R. v. Kahsai, 2023 SCC 20 (40044)
“K chose to represent himself at trial for two counts of first degree murder. When given the opportunity to address the court, K failed to cooperate with the trial process or advance any coherent defence. He was repeatedly excluded from the courtroom and trial process because of his chronically disruptive behavior [sic]. Partway through the trial, the trial judge determined that the appointment of amicus curiae was necessary to ensure a fair trial. An amicus was appointed to cross‑examine Crown witnesses, but was instructed not to advocate on behalf of the defence. K resisted the appointment and mostly refused to cooperate with the amicus. K’s attempt to deliver his own closing argument was cut short by the trial judge, who did not solicit any supplementary closing argument from trial amicus. K was convicted by a jury on both counts of first degree murder. He appealed his convictions, arguing, among other grounds, that failing to appoint amicus with an adversarial role at an early stage in the proceedings tainted the perceived fairness of the trial. A majority of the Court of Appeal dismissed the appeal, finding there was no miscarriage of justice.”
The SCC (7:0) dismissed the appeal.
Justice Karakatsanis wrote as follows (at paras. 1-5, 38-42 and 49):
“At issue in this appeal is the proper scope of the role that amicus curiae — a “friend of the court” — can play at criminal trial. When an unrepresented accused seems unable to advance a competent defence, does the guarantee of trial fairness permit or require the trial judge to appoint amicus with an adversarial mandate to advance the interests of the defence?
This appeal invites us to define the limits to the role of amicus. It also presents an opportunity to clarify and affirm the principles established by this Court in Ontario v. Criminal Lawyers’ Association of Ontario, 2013 SCC 43,  3 S.C.R. 3 (CLAO). As I will explain, in exceptional circumstances, the trial judge retains wide discretion to appoint amicus with adversarial functions that can respond to the needs of a particular case. In tailoring the role for amicus, the judge must respect both the right of the accused to conduct their own defence and the right to a fair trial. These principles of fundamental justice, along with the nature of the role, help define the assistance that amicus can provide. While the role of amicus therefore has limits, the scope is broad enough to assist the judge where necessary to ensure a fair trial.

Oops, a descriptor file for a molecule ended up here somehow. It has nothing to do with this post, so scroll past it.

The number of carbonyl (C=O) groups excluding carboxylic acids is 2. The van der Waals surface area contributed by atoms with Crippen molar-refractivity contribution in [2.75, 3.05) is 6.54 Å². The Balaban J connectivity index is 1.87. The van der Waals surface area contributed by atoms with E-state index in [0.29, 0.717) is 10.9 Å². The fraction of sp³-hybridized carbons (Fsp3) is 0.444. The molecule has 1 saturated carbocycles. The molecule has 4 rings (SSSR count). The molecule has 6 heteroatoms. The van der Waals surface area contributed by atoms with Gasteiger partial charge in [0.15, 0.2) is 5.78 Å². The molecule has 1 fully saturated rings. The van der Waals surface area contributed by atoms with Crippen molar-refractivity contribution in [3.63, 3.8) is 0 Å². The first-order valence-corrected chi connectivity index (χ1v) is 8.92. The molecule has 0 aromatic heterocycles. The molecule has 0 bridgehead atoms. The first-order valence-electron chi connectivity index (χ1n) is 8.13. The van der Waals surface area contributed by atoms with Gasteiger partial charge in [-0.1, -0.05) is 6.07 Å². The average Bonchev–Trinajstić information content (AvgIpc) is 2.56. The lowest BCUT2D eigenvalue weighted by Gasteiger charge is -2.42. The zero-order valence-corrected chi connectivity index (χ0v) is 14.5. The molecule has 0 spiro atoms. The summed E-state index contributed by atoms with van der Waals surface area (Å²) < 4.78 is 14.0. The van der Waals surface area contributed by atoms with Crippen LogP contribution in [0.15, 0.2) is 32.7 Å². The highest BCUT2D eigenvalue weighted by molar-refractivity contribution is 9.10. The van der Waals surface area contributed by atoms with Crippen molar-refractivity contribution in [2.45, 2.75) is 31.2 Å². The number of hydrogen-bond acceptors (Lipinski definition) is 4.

We must also determine whether a miscarriage of justice arose from the circumstances of Mr. Kahsai’s trial: Did the delayed and limited appointment of amicus create an appearance of unfairness so serious that it taints the administration of justice?
There is no doubt there was a striking imbalance in this trial. Mr. Kahsai was unrepresented and often excluded from participating in the proceeding because of his disruptive behavior. When he did participate, he advanced no meaningful defence. Although amicus assisted with cross-examination of Crown witnesses and submissions to the court, more preparation time and a broader adversarial role could have enhanced his ability to advance the interests of the accused.
That said, the law imposes a high standard for proving a miscarriage of justice. The inquiry must consider the circumstances of the trial as a whole. Here, the trial judge faced the difficult task of managing a jury trial that Mr. Kahsai seemed determined to derail. Once it became obvious that Mr. Kahsai would not cooperate with the court or advance any viable defence, the trial judge took several measures to preserve trial fairness and restore balance to the proceeding. This included the appointment of an amicus. Although the trial judge seems to have held the view that amicus could not play a more adversarial role, it is not clear that he would have granted a broader mandate in the circumstances, particularly given Mr. Kahsai’s objections to the appointment of the amicus, and he was under no obligation to do so. Any irregularity does not result in a miscarriage of justice.